I'm off to do some stuff in that London tomorrow, including a couple of get togethers which I hope will being benefit to VANBAR associates. London remains the business capital of the world and, just a two-hour train ride from Leeds, we intend to be fully part of the action.
However, despite what some members of the metropolitan media elite might have us believe, there is life beyond Watford.
The progress Leeds has made in the 11 years we've lived here is quite remarkable. And Manchester continues to thrive, to put it mildly.
But whilst the nice trains from Leeds to London cover 200 miles in the time it takes to wade through the morning papers and have a cuppa, it takes almost an hour for the cross-Pennine chugger to crawl a mere 38 miles. And, in my experience, you can forget the tea and papers because a seat is out of the question.
That's why I was delighted to wake up this morning to news that things may be about to get better.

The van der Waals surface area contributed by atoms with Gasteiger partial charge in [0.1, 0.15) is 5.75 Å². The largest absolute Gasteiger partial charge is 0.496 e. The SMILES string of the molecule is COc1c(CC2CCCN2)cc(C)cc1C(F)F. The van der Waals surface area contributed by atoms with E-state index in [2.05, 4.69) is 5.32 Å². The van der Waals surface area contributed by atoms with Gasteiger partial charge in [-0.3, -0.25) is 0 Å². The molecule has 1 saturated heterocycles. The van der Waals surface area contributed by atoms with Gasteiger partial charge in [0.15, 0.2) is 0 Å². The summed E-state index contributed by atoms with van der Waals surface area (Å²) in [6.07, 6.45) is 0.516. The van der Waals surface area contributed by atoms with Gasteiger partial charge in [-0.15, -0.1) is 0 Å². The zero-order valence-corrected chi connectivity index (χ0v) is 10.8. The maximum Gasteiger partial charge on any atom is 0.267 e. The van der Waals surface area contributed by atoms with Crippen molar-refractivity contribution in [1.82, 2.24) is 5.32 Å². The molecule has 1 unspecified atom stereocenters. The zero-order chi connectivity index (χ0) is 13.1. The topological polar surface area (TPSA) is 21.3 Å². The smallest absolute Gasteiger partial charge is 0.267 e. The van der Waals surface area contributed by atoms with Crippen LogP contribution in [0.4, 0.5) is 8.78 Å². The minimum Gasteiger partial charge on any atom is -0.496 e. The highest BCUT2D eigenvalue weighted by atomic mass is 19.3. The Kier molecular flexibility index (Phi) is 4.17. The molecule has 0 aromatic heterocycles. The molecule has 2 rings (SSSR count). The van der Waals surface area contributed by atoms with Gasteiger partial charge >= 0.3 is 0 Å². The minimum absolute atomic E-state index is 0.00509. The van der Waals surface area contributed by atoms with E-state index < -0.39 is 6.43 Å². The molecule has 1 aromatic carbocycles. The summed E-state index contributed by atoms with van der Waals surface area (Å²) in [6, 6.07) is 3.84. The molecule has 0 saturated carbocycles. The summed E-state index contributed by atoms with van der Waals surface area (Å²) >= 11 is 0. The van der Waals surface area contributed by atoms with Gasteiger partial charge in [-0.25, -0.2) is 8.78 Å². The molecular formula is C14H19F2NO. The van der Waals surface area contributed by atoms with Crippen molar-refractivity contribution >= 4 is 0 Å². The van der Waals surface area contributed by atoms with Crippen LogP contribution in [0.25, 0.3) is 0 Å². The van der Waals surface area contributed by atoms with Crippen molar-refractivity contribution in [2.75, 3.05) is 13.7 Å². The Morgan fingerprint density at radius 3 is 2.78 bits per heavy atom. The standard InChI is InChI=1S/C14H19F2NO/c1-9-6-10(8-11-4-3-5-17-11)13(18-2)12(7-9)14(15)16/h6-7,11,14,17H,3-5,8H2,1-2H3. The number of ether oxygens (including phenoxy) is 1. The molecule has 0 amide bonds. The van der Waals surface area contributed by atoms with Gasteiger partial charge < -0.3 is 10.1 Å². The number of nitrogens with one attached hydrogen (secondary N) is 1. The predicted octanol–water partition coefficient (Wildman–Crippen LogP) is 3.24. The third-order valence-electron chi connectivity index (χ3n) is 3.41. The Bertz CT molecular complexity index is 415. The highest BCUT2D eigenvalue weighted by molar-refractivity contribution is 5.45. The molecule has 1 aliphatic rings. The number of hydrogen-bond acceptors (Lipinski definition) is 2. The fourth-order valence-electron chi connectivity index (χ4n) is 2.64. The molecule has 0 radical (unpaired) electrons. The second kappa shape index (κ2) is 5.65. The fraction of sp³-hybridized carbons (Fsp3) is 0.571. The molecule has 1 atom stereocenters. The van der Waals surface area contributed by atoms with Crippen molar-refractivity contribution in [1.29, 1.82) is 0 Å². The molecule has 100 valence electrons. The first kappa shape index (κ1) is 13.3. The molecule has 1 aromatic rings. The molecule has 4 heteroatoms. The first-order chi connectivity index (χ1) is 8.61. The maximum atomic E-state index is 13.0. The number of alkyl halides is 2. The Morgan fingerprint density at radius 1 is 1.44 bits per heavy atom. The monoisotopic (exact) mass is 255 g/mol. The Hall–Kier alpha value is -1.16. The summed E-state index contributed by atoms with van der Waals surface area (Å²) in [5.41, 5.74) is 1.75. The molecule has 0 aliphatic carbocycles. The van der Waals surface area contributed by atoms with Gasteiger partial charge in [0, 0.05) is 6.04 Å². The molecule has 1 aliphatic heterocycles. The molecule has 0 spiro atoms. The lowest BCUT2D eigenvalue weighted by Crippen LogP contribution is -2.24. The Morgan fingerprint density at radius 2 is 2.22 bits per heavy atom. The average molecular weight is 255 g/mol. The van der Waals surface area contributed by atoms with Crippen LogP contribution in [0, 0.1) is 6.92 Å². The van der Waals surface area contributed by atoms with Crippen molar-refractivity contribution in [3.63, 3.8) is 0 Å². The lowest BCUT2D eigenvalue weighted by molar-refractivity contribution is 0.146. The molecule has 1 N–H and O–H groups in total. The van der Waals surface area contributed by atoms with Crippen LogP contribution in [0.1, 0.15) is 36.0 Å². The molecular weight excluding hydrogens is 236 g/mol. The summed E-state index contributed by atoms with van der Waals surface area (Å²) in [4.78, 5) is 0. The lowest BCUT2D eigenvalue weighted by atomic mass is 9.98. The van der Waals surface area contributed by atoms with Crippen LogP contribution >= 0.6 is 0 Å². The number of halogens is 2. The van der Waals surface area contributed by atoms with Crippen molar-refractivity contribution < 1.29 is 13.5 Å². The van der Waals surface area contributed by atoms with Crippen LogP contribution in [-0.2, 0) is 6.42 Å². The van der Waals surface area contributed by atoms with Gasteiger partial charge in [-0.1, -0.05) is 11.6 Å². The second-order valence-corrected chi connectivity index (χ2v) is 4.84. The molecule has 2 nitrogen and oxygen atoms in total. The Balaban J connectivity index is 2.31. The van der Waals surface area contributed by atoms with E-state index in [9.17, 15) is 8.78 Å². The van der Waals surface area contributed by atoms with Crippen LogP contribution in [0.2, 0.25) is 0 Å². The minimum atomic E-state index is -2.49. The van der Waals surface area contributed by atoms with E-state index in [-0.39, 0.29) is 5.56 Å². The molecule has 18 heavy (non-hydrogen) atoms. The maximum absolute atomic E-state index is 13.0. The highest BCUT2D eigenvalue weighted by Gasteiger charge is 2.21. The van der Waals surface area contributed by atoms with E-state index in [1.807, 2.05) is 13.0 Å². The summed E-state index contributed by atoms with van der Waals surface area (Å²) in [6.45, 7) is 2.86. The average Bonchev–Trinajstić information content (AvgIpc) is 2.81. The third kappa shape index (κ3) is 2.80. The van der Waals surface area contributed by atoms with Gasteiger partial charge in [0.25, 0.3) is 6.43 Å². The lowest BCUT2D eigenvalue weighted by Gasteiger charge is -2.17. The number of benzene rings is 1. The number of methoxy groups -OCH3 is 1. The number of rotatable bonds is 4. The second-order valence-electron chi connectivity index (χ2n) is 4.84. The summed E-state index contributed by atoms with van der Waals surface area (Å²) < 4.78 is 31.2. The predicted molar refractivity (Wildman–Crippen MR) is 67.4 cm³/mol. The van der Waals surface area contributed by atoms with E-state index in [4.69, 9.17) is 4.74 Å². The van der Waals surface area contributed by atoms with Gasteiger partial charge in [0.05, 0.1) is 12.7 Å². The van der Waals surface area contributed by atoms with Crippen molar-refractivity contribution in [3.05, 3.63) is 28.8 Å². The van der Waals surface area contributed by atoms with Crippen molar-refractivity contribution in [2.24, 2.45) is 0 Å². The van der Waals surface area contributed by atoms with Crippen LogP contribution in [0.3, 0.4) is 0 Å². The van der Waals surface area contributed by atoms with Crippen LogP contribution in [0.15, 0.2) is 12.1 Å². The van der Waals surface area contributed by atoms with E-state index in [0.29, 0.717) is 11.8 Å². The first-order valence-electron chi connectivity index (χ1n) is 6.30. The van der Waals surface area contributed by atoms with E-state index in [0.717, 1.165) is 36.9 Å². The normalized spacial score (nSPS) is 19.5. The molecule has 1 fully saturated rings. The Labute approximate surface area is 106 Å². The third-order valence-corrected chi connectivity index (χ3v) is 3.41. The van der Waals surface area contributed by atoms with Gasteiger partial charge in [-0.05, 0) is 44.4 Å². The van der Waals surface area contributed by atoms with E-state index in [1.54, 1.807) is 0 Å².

Controversy continues to rage about the North-South high-speed rail link, known as "HS2," which our country desperately needs.
And now the boss of HS2 has produced a report recommending an "HS3" East-West link to cut the journey time from Leeds to Manchester to a mere 26 minutes. Maybe they'll put a few extra seats in too.
Stand-by for a flurry of complaints from the usual quarters at the estimated £7 billion cost. Many of the same individuals and groups will also be looking forward to using London's new £16 billion Crossrail train line which opens in 2016.
Nine years ago, when I was Senior Press Officer at Yorkshire Forward, I remember dealing with the fall-out from the Government of the day putting the block on the Leeds Supertram project - despite £40 million of public money having already been spent on it.
The overall costs would have been the same as the amount set aside to fund the refurbishment of the ticket hall at London's King's Cross station. The latter got the go ahead.
Perhaps some common sense and foresight is now about to prevail.